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Teaching Children Respect

Written by Pam Leo   
Saturday, 01 September 2007 00:00
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Children are mirrors; they reflect back to us everything we say and do. We now know that 95% of everything children learn, they learn from what is modeled for them.

Only 5% of all they learn is from direct instruction. Human beings are like tape recorders. Every word we hear, everything we experience, is permanently recorded in our subconscious. Whenever adults speak, we are being role models for the children in our presence. What we speak is what we teach. Children record every word we ever say to them or in front of them. The language children grow up hearing is the language they will speak.

We often make the mistake of thinking that since children are smaller than we are and have less information and experience than we do—that they don’t have all the same feelings we do. But they do. The same kind of treatment that would embarrass, humiliate or hurt us, embarrasses, humiliates and hurts children. When human beings are hurt emotionally, our thinking shuts down. When our thinking shuts down we cannot learn; we can only record. When adults try to “teach” children by criticizing, lecturing, shaming, ridiculing, giving orders, screaming, threatening, and hitting, it shuts down children’s thinking so they can’t learn what the adult intended to teach them; they can only record what is being modeled.

The most common criticism I hear of young people these days is, “they don’t treat anyone or anything with respect.” Ironically, adults often try to teach children to be respectful by treating them disrespectfully. Children learn respect or disrespect from how we treat them and how we treat each other. When children live with disrespect, they learn disrespect. We can teach respect only by modeling: treating each other with respect and giving children the same respect we expect to recieve.

Since children have long been treated as second class citizens, as “less than,” most adults carry “recordings” of disrespect we recorded when we were children. When children’s behavior challenges us, it pushes our recording’s play button and we find ourselves saying the very things that were said to us as children. What parent hasn’t heard their parents’ words coming out of their own mouths? Most disrespectful responses are so automatic we have already said them before we even realize what we’ve said.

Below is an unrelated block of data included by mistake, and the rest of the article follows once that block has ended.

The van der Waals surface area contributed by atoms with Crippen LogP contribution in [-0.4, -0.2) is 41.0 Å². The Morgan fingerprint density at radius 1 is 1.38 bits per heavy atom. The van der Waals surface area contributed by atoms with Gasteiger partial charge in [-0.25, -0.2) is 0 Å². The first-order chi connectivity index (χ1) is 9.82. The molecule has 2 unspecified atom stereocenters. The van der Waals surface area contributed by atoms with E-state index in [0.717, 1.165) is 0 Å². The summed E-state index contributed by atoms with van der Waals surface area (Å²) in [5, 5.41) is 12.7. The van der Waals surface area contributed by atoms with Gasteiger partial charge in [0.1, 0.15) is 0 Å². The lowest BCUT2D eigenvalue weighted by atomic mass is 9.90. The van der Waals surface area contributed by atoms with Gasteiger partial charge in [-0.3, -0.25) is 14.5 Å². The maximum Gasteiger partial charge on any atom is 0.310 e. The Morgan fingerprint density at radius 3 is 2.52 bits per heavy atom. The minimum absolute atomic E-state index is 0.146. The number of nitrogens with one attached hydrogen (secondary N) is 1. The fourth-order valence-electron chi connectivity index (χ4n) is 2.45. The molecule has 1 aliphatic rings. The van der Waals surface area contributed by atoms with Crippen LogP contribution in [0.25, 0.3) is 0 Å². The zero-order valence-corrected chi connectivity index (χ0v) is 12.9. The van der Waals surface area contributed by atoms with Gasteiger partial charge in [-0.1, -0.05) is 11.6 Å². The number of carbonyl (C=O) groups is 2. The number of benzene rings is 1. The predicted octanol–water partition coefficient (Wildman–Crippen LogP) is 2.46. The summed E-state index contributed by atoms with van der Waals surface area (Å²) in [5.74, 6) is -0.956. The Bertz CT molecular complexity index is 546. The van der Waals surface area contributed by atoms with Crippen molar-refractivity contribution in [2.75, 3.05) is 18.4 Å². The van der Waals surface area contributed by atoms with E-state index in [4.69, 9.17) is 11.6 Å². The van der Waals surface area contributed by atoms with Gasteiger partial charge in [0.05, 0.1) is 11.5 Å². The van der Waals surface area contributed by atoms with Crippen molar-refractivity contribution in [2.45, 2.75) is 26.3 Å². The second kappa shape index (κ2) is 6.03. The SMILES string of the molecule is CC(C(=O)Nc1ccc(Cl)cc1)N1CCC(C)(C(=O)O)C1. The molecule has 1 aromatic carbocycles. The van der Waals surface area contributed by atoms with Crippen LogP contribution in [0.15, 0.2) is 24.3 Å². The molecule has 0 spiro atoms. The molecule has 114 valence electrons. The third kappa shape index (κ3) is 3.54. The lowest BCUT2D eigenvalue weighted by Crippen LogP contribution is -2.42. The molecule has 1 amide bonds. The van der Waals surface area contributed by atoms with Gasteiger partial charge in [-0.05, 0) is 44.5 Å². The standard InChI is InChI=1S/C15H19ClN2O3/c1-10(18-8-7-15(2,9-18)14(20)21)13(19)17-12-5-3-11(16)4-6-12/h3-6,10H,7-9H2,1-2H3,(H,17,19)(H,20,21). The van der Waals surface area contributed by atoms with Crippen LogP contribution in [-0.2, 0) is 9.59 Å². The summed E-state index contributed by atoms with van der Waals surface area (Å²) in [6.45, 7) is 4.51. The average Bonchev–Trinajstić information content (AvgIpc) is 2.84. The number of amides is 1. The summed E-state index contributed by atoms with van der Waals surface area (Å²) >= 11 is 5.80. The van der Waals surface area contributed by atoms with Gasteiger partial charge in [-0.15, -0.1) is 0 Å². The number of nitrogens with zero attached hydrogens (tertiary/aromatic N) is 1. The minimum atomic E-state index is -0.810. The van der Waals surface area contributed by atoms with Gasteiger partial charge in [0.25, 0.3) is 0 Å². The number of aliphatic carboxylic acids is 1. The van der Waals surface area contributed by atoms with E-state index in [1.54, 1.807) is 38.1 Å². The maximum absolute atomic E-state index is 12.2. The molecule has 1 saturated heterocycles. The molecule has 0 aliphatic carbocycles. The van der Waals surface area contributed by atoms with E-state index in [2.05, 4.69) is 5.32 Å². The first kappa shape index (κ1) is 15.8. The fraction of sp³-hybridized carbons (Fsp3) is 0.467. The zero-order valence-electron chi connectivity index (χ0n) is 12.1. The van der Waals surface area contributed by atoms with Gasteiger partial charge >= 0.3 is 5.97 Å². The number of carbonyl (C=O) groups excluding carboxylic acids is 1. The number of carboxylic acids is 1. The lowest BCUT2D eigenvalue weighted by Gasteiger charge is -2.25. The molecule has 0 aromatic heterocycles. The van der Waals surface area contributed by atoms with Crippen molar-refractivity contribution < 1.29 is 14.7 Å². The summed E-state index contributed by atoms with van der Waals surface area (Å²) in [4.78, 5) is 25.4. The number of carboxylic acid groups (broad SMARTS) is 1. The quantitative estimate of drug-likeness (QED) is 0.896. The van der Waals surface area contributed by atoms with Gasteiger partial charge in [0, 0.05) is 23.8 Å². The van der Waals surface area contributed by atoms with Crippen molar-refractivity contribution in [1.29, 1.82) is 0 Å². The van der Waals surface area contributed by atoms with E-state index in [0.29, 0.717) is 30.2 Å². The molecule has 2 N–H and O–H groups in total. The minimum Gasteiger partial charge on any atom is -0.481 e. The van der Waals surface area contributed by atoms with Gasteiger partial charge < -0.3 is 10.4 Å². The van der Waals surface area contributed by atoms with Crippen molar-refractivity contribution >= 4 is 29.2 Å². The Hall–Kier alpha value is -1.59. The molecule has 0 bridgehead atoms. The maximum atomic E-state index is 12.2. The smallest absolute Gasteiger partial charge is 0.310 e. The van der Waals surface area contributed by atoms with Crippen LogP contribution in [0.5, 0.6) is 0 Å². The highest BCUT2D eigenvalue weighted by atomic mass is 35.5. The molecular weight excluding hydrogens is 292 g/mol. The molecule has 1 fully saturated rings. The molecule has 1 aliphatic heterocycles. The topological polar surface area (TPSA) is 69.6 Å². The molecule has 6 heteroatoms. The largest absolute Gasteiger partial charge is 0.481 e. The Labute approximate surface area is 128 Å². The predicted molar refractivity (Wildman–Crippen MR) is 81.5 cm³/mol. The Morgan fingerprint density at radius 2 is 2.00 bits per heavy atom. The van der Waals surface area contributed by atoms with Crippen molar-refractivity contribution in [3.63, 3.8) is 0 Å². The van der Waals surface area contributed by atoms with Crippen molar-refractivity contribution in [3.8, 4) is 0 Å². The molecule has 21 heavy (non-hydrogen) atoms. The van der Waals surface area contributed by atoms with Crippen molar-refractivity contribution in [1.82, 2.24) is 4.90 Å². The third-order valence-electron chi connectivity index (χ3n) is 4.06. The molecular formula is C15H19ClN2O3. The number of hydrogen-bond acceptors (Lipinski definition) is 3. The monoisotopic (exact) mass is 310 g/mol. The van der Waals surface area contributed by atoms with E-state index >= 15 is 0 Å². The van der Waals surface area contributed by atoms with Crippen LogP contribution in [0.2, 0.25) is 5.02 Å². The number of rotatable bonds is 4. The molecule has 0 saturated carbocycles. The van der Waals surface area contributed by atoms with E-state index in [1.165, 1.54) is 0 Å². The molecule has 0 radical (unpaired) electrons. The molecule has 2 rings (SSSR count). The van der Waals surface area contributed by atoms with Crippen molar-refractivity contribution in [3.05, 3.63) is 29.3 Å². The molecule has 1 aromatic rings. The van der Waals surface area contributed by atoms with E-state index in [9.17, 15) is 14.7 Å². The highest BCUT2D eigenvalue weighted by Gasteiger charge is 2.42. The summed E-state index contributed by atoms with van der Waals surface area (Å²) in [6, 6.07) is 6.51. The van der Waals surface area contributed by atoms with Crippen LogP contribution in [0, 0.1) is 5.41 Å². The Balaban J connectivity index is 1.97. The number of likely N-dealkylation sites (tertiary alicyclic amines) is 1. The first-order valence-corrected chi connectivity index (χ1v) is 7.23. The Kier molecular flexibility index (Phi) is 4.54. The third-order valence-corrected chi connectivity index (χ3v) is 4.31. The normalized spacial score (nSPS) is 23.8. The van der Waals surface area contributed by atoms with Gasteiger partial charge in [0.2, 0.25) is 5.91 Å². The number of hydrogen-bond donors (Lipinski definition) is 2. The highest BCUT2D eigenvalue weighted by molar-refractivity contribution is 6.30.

Learning to treat children with respect requires a change of heart that can come only from a major shift in consciousness of how we view children and how we define respect. Children are born with human dignity. To treat a person with respect is to acknowledge and preserve their human dignity. To treat a person with disrespect is to attack their human dignity.

Treating children disrespectfully is like using physical punishment as discipline; it only “works” as long as we are bigger than they are. It behooves every adult who wants to be treated with respect to treat children respectfully. Whether children grow up under our roof or not, they live in the same world we do and their behavior impacts our lives. How we treat the child, the child will treat the world.

How can we expect children to understand and practice the Golden Rule if we treat them with less respect than we give our peers? In saying that children deserve the same respect we would give our friends, I am not saying we should treat children like adults or that we should never get angry. I’m saying that there is nothing we ever have to say to a child that we need to say in a disrespectful way.